Erythropoietin (EPO) is the main hormone that promotes proliferation and differentiation of erythroid progenitor cells via binding to its surface receptor (EPO-R). Recent studies suggest that this hormone may affect also other cell types, besides the red blood cell lineage. We have previously demonstrated that the immune system is a target of EPO; however, the direct target cells of EPO, as well as the molecular mechanisms underlying its role as an immunomodulator, are unknown. Here we present evidence for functional effects of EPO on dendritic cells (DCs), which are known to initiate the immune response. In-vivo experiments in EPO-injected mice and in transgenic mice over-expressing human EPO showed an increased splenic DC population with a higher cell surface expression of CD80 and CD86. Further analysis based on mouse models, showed that DCs derived in-vitro from bone marrow (BM-DCs) express EPO-R mRNA. In-vitro stimulation of these DCs with recombinant human EPO enhanced viability, upregulated CD80, CD86 and MHC class II and augmented the secretion of IL-12. Biochemical analysis of EPO mediated signaling in the BM-DCs showed activation of the AKT, MAPK and NF-κB pathways. EPO stimulation of the BM-DCs led to Tyr-phosphorylation of STAT3. The inability to detect EPO mediated activation of STAT5 in the BM-DCs, suggests that in DCs, STAT3 may play a more important role than STAT5 in EPO-R signaling. Taken together, our data support the premise that DCs are direct targets of EPO, thereby providing an insight to the immunomodulatory functions of EPO.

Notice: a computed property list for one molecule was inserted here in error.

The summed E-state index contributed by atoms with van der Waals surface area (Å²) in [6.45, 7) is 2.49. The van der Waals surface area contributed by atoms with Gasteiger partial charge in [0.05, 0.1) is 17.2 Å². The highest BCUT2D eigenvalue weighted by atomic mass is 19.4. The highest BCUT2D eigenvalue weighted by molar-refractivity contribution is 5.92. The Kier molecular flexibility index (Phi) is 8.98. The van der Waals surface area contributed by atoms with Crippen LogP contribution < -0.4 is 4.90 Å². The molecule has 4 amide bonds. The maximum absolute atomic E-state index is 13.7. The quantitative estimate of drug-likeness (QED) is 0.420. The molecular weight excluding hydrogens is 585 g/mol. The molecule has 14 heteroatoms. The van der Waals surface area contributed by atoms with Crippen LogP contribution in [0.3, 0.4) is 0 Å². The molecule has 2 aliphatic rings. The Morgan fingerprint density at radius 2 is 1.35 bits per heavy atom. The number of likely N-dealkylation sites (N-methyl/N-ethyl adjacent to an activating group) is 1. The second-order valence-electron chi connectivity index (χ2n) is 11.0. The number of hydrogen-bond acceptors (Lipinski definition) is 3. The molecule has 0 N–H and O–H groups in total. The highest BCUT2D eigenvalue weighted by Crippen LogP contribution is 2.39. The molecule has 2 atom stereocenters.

- Co-stimulatory molecules
- Signal transduction